Among the phosphatases that hydrolyze inositol polyphosphates, Minpp1 is unique by virtue of three characteristics: an active site histidine, cleavage of the 3-phosphate from multiple inositol polyphosphates, and compartmentalization in the lumen of the ER. In vitro, Minpp1 hydrolyzes Ins(1,3,4,5)P4, InsP5, and InsP6, and kinetic experiments have indicated that InsP5 and InsP6 are the most important substrates for Minpp1. While these two polyphosphates are abundant in the cytosol, localization of Minpp1 to the ER has made it difficult to prove that these substrates gain access to the enzyme in vivo.
One of the major new conclusions to arise from this study is that ER-based Minpp1 does regulate InsP5 and InsP6 levels in vivo. Support for this proposal comes from our observation that in Minpp1−/− MEF the cellular levels of InsP5 and InsP6 were 30 to 45% higher than those of Minpp1+/+ MEF. Reintroduction of Minpp1 into the ER of Minpp1−/− MEF reduced the levels of InsP5 and InsP6 by 35 to 62%, approximately reversing the consequences of the Minpp1 gene deletion. In these add-back experiments, the expression level of exogenous Minpp1 in the ER of Minpp1−/− MEF was considerably greater than the level of endogenous Minpp1 in Minpp1+/+ MEF (data not shown). Moreover, the overexpression of ER-based Minpp1 in NIH 3T3 cells did not reduce levels of InsP5 and InsP6 much below those in wild-type cells. These results strongly suggest the existence of setpoint mechanisms that resist reductions in cellular levels of InsP5 and InsP6 below a critical minimum value. The maintenance of cellular InsP5 and InsP6 may be achieved through a low-affinity transport mechanism that allows access of InsP5 and InsP6 to ER-based Minpp1 only if these compounds rise above a certain concentration; another mechanism could be upregulation of the various kinases that synthesize InsP5 and InsP6 from the precursor Ins(1,4,5)P3.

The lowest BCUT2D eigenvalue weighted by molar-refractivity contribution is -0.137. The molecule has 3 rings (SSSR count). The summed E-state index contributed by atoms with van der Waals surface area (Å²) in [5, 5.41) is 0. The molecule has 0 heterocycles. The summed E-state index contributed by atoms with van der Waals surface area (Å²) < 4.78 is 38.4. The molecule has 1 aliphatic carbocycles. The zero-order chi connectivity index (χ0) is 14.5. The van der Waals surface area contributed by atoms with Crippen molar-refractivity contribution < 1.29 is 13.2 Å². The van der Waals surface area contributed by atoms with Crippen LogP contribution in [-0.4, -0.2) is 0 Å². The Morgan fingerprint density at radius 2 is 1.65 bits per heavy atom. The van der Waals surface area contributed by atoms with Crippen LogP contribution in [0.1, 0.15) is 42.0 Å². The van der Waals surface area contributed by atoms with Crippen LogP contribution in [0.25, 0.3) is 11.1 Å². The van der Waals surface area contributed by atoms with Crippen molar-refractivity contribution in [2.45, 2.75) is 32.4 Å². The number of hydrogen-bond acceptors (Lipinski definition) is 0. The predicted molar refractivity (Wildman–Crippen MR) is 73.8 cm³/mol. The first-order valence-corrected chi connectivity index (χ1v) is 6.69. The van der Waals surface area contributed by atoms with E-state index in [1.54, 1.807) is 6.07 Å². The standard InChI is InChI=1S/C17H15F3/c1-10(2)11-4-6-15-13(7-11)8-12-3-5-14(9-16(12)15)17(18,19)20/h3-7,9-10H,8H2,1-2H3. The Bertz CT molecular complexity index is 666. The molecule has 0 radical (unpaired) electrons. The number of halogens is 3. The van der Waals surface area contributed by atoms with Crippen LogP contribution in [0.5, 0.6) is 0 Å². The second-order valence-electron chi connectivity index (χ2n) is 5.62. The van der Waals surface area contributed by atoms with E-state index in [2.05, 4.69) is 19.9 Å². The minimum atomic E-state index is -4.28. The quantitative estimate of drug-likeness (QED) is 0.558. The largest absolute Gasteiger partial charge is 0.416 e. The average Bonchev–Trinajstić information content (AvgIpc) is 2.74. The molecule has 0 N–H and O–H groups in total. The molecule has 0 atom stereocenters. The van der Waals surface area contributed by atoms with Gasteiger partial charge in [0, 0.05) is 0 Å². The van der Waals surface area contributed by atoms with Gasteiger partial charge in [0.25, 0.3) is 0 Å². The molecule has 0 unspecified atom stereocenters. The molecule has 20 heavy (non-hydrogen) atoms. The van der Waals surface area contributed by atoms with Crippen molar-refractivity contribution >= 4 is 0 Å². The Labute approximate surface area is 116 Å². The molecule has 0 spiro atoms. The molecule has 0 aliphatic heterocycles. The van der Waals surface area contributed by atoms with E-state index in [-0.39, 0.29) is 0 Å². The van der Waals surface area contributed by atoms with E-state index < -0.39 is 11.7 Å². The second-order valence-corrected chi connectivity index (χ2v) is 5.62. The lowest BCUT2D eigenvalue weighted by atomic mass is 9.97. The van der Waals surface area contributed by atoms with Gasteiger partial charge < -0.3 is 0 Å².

Further support for the importance of maintaining cellular InsP5
is provided by our experiments with cytosolic expression of Minpp1. It was striking that expression of very low levels of catalytically active Minpp1 in the cytosol substantially lowered InsP5
levels and negatively affected cell growth. Increased levels of InsP5
have been associated with cell cycle progression, although there has been no evidence of a direct link (3
). Thus, our results demonstrate for the first time that maintenance of cellular InsP5
is essential to normal growth of mammalian cells. This conclusion is consistent with recent observations in yeast: depletion of cellular InsP6
slows cell growth and impedes gene expression by decreasing export of mRNA from the nucleus (28
). We can now fully appreciate the importance of the ER membrane barrier in restricting access of Minpp1 to its substrates.
In light of the necessity of ER localization for Minpp1, it becomes all the more intriguing to find that the Minpp1
gene encodes the inositol polyphosphate phosphatase previously localized to the plasma membrane in erythrocytes (11
). Mature mammalian erythrocytes are a specialized cell type in that they have lost their nuclei and ER. They also lack a receptor-activated phospholipase C and do not synthesize inositol phosphates. The situation is different during erythropoiesis. Erythropoietic cells express receptor-regulated phospholipase C activity (24